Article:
[Paleopsych] NYT: British Medical Experts Campaign for Long, Pointy Knife Control

Lynn D. Johnson, Ph.D. ljohnson at solution-consulting.com
Tue May 31 04:01:29 UTC 2005

Next on the agenda: Large, dangerous rocks must be outlawed. But when 
rocks are outlawed, only outlaws will have rocks.

Premise Checker wrote:

> British Medical Experts Campaign for Long, Pointy Knife Control
> [Switch blades have long been illegal in New York State, so precedents 
> for knife control in this country are already in place.]
> http://www.nytimes.com/2005/05/27/science/27knife.html
>    Warning: Long, pointy knives may be hazardous to your health.
>    The authors of an editorial in the latest issue of the British Medical
>    Journal have called for knife reform. The editorial, "Reducing knife
>    crime: We need to ban the sale of long, pointed kitchen knives," notes
>    that the knives are being used to stab people as well as roasts and
>    the odd tin of Spam.
>    The authors of the essay - Drs. Emma Hern, Will Glazebrook and Mike
>    Beckett of the West Middlesex University Hospital in London - called
>    for laws requiring knife manufacturers to redesign their wares with
>    rounded, blunt tips.
>    The researchers noted that the rate of violent crime in Britain rose
>    nearly 18 percent from 2003 to 2004, and that in the first two weeks
>    of 2005, 15 killings and 16 nonfatal attacks involved stabbings. In an
>    unusual move for a scholarly work, the researchers cited a January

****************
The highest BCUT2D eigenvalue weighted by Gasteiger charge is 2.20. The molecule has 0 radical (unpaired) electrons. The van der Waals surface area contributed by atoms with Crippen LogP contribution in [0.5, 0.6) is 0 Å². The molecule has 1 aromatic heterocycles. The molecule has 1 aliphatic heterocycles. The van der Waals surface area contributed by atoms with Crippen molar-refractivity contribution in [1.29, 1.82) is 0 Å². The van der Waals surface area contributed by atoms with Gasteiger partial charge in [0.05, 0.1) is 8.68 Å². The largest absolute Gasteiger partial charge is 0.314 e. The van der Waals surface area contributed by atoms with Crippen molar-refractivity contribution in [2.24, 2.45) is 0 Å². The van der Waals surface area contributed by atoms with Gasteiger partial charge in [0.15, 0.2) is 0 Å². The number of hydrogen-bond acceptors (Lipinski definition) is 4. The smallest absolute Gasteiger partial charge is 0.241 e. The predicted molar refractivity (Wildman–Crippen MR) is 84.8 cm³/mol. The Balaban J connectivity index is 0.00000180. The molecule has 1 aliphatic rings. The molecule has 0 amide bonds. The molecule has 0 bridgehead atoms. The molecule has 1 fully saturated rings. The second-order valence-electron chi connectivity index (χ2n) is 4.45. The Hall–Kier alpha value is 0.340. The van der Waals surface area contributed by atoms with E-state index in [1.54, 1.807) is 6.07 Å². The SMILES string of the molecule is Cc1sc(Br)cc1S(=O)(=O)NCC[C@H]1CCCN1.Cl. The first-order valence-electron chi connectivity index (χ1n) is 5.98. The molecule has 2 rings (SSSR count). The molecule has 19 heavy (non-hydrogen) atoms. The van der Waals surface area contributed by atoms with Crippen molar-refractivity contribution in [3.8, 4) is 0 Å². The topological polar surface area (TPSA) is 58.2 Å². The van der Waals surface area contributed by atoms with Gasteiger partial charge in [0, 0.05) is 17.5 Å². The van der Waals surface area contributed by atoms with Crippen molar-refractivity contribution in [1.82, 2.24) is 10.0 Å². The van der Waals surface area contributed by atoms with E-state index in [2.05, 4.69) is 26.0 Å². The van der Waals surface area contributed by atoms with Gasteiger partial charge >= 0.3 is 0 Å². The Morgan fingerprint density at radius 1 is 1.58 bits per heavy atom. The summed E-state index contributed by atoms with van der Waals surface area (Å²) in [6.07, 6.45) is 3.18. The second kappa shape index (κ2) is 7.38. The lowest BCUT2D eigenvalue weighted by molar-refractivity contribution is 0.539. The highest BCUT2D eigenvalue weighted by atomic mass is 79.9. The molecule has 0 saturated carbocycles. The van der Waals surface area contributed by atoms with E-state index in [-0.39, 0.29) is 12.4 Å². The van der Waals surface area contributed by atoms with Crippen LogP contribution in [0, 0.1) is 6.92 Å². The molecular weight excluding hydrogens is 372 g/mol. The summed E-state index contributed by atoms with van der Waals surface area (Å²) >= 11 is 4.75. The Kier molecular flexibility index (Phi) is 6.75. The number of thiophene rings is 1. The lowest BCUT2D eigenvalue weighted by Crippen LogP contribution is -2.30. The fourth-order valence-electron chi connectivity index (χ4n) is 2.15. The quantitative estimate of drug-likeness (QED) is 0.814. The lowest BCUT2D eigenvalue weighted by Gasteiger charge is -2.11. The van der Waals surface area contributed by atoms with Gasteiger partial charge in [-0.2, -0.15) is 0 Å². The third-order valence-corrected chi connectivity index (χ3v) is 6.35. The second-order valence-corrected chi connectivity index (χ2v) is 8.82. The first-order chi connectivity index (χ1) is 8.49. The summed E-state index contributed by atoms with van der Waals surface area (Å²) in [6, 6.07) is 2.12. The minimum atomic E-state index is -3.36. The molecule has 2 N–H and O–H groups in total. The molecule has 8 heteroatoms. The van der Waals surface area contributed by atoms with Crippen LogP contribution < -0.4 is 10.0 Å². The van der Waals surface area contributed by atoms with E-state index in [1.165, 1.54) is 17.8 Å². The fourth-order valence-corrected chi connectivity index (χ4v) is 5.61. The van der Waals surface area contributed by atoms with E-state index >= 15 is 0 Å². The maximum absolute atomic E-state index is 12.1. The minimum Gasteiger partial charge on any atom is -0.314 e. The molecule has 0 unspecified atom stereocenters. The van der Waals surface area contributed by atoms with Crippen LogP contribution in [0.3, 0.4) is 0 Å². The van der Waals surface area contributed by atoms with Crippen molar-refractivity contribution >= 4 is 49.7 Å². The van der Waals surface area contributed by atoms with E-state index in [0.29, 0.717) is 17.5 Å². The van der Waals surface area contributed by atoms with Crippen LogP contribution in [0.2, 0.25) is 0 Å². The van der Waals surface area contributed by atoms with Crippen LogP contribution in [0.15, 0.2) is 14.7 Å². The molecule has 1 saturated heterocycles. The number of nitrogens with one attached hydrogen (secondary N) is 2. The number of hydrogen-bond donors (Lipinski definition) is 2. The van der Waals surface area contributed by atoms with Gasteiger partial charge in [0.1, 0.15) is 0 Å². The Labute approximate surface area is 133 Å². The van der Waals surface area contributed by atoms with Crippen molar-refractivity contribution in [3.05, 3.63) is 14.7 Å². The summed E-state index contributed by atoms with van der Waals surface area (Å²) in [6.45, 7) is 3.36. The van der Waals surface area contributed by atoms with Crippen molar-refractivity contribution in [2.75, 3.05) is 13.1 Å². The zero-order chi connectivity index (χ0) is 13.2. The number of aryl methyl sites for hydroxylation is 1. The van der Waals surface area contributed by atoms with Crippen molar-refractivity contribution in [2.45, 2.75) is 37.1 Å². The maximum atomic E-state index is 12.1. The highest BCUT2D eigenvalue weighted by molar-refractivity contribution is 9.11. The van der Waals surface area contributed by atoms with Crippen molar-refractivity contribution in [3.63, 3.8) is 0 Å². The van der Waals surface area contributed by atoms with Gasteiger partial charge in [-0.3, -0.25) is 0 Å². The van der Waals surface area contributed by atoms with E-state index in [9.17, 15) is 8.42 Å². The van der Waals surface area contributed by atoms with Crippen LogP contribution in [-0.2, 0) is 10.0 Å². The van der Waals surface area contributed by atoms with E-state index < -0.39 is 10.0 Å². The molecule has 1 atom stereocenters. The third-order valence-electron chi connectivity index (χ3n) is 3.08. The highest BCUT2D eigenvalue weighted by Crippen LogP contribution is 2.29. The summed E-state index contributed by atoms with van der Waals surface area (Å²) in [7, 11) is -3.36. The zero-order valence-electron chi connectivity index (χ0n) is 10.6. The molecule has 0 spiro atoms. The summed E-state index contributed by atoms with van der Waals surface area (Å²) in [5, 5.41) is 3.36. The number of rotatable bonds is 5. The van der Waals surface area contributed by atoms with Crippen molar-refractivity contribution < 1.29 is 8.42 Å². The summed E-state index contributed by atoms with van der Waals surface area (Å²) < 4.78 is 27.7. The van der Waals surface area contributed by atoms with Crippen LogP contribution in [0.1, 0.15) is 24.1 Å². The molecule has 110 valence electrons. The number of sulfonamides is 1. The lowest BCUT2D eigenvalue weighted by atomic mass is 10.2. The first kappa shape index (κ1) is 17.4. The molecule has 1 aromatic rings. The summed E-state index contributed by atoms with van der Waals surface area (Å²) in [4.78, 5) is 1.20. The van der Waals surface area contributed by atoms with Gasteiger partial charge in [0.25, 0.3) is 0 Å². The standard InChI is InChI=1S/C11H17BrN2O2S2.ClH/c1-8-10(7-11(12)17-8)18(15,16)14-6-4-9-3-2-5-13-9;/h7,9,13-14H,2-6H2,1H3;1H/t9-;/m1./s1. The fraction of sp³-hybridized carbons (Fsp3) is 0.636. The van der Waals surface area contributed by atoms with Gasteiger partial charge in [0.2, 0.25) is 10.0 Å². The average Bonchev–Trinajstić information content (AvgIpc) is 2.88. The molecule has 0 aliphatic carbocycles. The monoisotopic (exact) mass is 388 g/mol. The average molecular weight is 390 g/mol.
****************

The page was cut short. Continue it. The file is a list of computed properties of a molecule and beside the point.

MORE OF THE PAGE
>    headline from The Daily Express, a London tabloid: "Britain is in the
>    grip of knives terror - third of murder victims are now stabbed to
>    death." Dr. Hern said that "we came up with the idea and tossed it
>    into the pot" to get people talking about crime reduction. "Whether
>    it's a sensible solution to this problem or not, I'm not sure."
>    In the United States, where people are more likely to debate gun
>    control than knife control, partisans on both sides sounded amused.
>    Wayne LaPierre, executive vice president of the National Rifle
>    Association, asked, "Are they going to have everybody using plastic
>    knives and forks and spoons in their own homes, like they do in
>    airlines?"
>    Peter Hamm, a spokesman for the Brady Campaign to Prevent Gun
>    Violence, which supports gun control, joked, "Can sharp stick control
>    be far behind?" He said people in his movement were "envious" of
>    England for having such problems. "In America, we can't even come to
>    an agreement that guns are dangerous and we should make them safer,"
>    he said.
>    The authors of the editorial argued that the pointed tip is a
>    vestigial feature from less mannered ages, when people used it to
>    spear meat. They said that they interviewed 10 chefs in England, and
>    that "none gave a reason why the long, pointed knife was essential,"
>    though short, pointed knives were useful.
>    An American chef, however, disagreed with the proposal. "This is yet
>    another sign of the coming apocalypse," said Anthony Bourdain, the
>    executive chef at Les Halles and the author of "Kitchen Confidential."
>    A knife, he said, is a beloved tool of the trade, and not a thing to
>    be shaped by bureaucrats. A chef's relationship with his knives
>    develops over decades of training and work, he said, adding, "Its
>    weight, its shape - these are all extensions of our arms, and in many
>    ways, our personalities."
>    He compared the editorial to efforts to ban unpasteurized cheese.
>    "Where there is no risk," he said, "there is no pleasure."
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